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Message from the bond market

 Salomons Judgement

An inverted yield curve is an indication of a recession, that’s a natural law for me. Or is it really different this time?

The yield differential between long-term and short-term US bonds continues to fall. The chance of an inverse term structure of interest rates increases. Just like in the past, this causes an enormous discussion about what the message is. Is it the harbinger of a recession? Should investors sell off? It’s still too early for that, but it’s good to look at the past.

In my lectures I always show this historic development of the American yield curve. 2007 was the last time that the difference in yields between a ten- and a two-year bond was this low. Just like then, this is mainly driven by central banks raising interest rates. Although bond yields have risen in sympathy, that back up is still rather limited. So far, yields on two-year bonds in this Fed rate hiking cycle are up by 130 basis points. In earlier times, short-term yields increased much faster. The same also applies to the ten-year yields. These also tend to rise more.

The yield difference between long-term and short-term Treasuries is now slightly less than 0.25%. Let us recall that in 2008 it was about 3%. And in 2013 it was a full 2%. The flattening of the curve started in 2017, when the Fed started to increase interest rates. If the Fed keeps increasing rates by a quarter per quarter, then an inverted curve is almost certain at the end of this year or the beginning of 2019. It just depends on the bond market reaction.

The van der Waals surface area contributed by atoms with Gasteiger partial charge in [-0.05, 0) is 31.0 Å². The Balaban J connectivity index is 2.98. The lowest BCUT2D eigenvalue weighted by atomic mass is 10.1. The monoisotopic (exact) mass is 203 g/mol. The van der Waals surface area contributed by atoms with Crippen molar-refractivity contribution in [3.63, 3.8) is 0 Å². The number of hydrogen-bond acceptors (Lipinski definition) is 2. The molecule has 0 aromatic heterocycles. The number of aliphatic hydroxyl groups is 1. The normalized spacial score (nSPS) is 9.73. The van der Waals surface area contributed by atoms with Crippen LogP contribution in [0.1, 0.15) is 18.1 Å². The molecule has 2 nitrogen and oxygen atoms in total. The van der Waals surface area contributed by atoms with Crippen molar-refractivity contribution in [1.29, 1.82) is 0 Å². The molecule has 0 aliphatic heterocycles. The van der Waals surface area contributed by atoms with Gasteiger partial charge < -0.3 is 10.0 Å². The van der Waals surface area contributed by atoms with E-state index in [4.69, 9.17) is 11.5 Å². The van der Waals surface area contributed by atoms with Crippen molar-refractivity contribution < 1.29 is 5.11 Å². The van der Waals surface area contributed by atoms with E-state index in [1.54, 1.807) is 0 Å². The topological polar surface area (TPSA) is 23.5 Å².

Let there be no misunderstanding: an inverse yield curve is cause for concern. Every time the curve reversed, it led to a recession and a considerable correction in the stock markets. Based on all recessions since 1960, the average time frame between an inverse yield curve and the peak in the stock market is ten months. The time between the peak in the stock market and the beginning of the recession is five months on average. Hence, the total average of months between an inverse curve and a recession is 15. Sometimes things go faster, as in 1973 when it took nine months. Or slower, like the 25 months in 1970.

The question is whether these lessons apply in the current situation. As a result of an unconventional central banking policy, other laws would apply. To me that sounds like “this time it’s different”. Ten years ago, long-term interest rates fell as a result of the global savings glut: too much savings and too little investments. It’s really different now. Right ... To me, an inverted yield curve is an indication of a recession. It might take a bit longer than 15 months, but it can also be shorter.

I save the most important figures for last. The average loss equity investors face from peak to trough following a yield curve inversion is – 39%. And the two most recent examples were even worse as valuations were too high and/or systemic risk prevailed. It won’t be that bad. The other ‘good news’ is that it will take a while. It’s a matter of timing. It’s still too early. As a rule of thumb I’d use mid 2019 as the peak in markets. Or would the message really be different this time?

The author

Roelof Salomons

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